Posts by: Michael Berger

Zombies Meet Joy Division

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More and more “serious” “literary” writers are turning to zombies, werewolves, and vampires for inspiration. This could be symptomatic of something dire or something hopeful in the world of writing. We could dither endlessly about the ramifications. But perhaps we need to stop abstractly generalizing and focus on specifics instead. Case in point: Colson Whitehead’s […]

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On Law, Zines and Trans Politics

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“. . .there has been widescale attacks on social movements over the last thirty or forty years in response to the very meaningful social movements in the sixties and seventies that had very transformative demands, that were seeking a redistribution of wealth and of life chances in really significant ways. “What’s emerged in their place […]

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Reimagining The Memoir

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“That it is being considered as book of criticism, rather than as memoir, seems the luck of the draw. Some of the essays in it were originally published in the guise of book reviews, but they always jump the rails of literary journalism and go off on their own course — assessing not just the […]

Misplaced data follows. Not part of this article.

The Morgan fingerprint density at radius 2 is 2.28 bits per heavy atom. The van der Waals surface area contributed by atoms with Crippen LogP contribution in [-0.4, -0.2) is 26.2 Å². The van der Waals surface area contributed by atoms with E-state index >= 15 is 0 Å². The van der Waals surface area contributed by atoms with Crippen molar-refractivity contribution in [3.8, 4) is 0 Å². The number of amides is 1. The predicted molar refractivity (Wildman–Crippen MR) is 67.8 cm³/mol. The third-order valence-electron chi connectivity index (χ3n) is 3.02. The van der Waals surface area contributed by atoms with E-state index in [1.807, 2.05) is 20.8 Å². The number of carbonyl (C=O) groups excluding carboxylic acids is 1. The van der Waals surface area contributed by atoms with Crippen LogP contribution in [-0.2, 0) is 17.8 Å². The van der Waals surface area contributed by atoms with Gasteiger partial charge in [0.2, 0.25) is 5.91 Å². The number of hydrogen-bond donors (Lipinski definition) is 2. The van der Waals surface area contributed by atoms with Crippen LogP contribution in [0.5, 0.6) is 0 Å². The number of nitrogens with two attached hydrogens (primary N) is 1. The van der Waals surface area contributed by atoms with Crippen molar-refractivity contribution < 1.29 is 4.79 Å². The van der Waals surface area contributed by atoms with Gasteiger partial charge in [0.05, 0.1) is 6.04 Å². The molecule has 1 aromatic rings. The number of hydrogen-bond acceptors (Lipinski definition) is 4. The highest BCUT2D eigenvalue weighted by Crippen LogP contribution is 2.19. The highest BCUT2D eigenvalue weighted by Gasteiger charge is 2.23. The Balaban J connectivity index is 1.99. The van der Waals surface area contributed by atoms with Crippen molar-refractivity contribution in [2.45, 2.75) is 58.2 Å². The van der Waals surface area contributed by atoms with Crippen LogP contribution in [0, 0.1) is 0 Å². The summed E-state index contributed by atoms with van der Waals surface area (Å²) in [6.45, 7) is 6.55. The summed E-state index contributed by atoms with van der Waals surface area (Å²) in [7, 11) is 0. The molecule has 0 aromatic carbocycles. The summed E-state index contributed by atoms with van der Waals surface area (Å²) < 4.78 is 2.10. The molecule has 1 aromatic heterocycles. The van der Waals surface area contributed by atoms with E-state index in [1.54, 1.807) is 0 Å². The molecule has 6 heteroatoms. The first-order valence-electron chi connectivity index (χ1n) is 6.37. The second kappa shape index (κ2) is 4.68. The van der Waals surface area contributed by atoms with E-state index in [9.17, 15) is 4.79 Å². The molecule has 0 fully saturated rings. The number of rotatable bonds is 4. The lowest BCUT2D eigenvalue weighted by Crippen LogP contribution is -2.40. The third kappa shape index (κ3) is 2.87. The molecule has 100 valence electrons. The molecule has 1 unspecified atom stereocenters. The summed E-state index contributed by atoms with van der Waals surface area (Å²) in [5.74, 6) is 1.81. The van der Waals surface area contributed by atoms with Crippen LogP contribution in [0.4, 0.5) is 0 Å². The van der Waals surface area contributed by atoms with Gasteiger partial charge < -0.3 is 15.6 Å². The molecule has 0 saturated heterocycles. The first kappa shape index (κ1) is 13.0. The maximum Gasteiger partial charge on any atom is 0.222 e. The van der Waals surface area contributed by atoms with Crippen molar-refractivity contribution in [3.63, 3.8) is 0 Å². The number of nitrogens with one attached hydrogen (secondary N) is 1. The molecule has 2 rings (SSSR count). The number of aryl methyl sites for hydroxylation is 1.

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Joining The Penny Club

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“Writers love to watch their online listings. First, there’s watching the rankings that can be ginned up by a one-day spike. Then noticing, sometimes within days of being listed, used and like new copies of their books for sale by some seller, like, in the middle of Michigan. And last, watching the price of their […]

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No Government World Record

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I’m only a little bit Belgian but enough to have pride when “my country” celebrates a new record: going the longest of any country without a functioning government. To honor this record, I suggest a monastic ale paired crash course in terrific Belgian writers: Luc Sante, Raoul Vaneigem and the very strange Henri Michaux just […]

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Wisdom Of The Day